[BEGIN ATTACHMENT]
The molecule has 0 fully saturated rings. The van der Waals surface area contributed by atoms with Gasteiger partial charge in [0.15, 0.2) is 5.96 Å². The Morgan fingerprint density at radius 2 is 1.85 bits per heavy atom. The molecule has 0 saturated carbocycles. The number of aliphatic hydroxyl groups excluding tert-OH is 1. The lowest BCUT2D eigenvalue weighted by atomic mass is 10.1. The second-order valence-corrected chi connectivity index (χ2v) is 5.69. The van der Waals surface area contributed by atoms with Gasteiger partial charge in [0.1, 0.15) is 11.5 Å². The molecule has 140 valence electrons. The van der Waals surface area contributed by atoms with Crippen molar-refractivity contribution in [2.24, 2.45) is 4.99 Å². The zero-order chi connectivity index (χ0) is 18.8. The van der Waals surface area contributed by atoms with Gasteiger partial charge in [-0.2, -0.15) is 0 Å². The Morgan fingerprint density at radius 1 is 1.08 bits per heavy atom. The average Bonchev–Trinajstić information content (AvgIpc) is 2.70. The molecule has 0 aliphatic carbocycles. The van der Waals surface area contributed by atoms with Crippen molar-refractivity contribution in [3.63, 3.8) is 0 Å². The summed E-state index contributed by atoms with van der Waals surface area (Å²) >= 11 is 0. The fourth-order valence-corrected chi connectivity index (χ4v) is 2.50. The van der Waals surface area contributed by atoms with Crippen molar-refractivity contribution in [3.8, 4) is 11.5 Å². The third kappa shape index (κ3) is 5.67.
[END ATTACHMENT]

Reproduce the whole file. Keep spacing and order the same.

The molecule has 0 fully saturated rings. The van der Waals surface area contributed by atoms with Gasteiger partial charge in [0.15, 0.2) is 5.96 Å². The Morgan fingerprint density at radius 2 is 1.85 bits per heavy atom. The molecule has 0 saturated carbocycles. The number of aliphatic hydroxyl groups excluding tert-OH is 1. The lowest BCUT2D eigenvalue weighted by atomic mass is 10.1. The second-order valence-corrected chi connectivity index (χ2v) is 5.69. The van der Waals surface area contributed by atoms with Gasteiger partial charge in [0.1, 0.15) is 11.5 Å². The molecule has 140 valence electrons. The van der Waals surface area contributed by atoms with Crippen molar-refractivity contribution in [2.24, 2.45) is 4.99 Å². The zero-order chi connectivity index (χ0) is 18.8. The van der Waals surface area contributed by atoms with Gasteiger partial charge in [-0.2, -0.15) is 0 Å². The Morgan fingerprint density at radius 1 is 1.08 bits per heavy atom. The average Bonchev–Trinajstić information content (AvgIpc) is 2.70. The molecule has 0 aliphatic carbocycles. The van der Waals surface area contributed by atoms with Crippen molar-refractivity contribution in [3.63, 3.8) is 0 Å². The summed E-state index contributed by atoms with van der Waals surface area (Å²) >= 11 is 0. The fourth-order valence-corrected chi connectivity index (χ4v) is 2.50. The van der Waals surface area contributed by atoms with Crippen molar-refractivity contribution in [3.8, 4) is 11.5 Å². The third kappa shape index (κ3) is 5.67.